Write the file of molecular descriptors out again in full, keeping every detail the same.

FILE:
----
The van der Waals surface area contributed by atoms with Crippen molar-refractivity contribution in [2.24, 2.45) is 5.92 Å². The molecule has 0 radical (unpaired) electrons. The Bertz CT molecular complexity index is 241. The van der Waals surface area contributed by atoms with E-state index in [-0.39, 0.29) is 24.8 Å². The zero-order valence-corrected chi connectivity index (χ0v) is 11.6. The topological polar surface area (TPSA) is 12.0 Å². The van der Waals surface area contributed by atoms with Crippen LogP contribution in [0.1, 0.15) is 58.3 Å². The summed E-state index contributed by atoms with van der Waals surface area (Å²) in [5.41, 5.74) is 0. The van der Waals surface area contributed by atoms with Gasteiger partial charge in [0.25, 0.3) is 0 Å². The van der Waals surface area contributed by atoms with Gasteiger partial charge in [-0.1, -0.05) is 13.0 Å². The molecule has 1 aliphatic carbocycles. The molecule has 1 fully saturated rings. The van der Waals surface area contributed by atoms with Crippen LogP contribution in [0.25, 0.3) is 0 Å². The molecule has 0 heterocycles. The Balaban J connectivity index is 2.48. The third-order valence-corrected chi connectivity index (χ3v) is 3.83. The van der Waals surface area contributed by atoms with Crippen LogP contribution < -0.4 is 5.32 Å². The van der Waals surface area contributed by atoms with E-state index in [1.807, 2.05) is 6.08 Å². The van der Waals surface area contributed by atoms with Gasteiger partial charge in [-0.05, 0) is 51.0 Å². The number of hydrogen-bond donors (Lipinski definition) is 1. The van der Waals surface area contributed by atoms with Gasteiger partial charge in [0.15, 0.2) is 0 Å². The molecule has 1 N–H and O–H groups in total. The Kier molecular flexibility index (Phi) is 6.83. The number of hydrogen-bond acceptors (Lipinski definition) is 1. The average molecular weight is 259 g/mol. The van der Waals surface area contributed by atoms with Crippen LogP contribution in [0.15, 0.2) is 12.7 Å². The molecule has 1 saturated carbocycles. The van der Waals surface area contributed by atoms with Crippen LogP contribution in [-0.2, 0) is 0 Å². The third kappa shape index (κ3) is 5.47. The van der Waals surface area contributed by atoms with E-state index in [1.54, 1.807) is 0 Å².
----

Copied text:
The van der Waals surface area contributed by atoms with Crippen molar-refractivity contribution in [2.24, 2.45) is 5.92 Å². The molecule has 0 radical (unpaired) electrons. The Bertz CT molecular complexity index is 241. The van der Waals surface area contributed by atoms with E-state index in [-0.39, 0.29) is 24.8 Å². The zero-order valence-corrected chi connectivity index (χ0v) is 11.6. The topological polar surface area (TPSA) is 12.0 Å². The van der Waals surface area contributed by atoms with Crippen LogP contribution in [0.1, 0.15) is 58.3 Å². The summed E-state index contributed by atoms with van der Waals surface area (Å²) in [5.41, 5.74) is 0. The van der Waals surface area contributed by atoms with Gasteiger partial charge in [0.25, 0.3) is 0 Å². The van der Waals surface area contributed by atoms with Gasteiger partial charge in [-0.1, -0.05) is 13.0 Å². The molecule has 1 aliphatic carbocycles. The molecule has 1 fully saturated rings. The van der Waals surface area contributed by atoms with Crippen LogP contribution in [0.25, 0.3) is 0 Å². The molecule has 0 heterocycles. The Balaban J connectivity index is 2.48. The third-order valence-corrected chi connectivity index (χ3v) is 3.83. The van der Waals surface area contributed by atoms with Crippen LogP contribution < -0.4 is 5.32 Å². The van der Waals surface area contributed by atoms with E-state index in [1.807, 2.05) is 6.08 Å². The van der Waals surface area contributed by atoms with Gasteiger partial charge in [-0.05, 0) is 51.0 Å². The number of hydrogen-bond donors (Lipinski definition) is 1. The van der Waals surface area contributed by atoms with Gasteiger partial charge in [0.15, 0.2) is 0 Å². The molecule has 1 N–H and O–H groups in total. The Kier molecular flexibility index (Phi) is 6.83. The number of hydrogen-bond acceptors (Lipinski definition) is 1. The average molecular weight is 259 g/mol. The van der Waals surface area contributed by atoms with Crippen LogP contribution in [0.15, 0.2) is 12.7 Å². The molecule has 1 saturated carbocycles. The van der Waals surface area contributed by atoms with Crippen LogP contribution in [-0.2, 0) is 0 Å². The third kappa shape index (κ3) is 5.47. The van der Waals surface area contributed by atoms with E-state index in [1.54, 1.807) is 0 Å².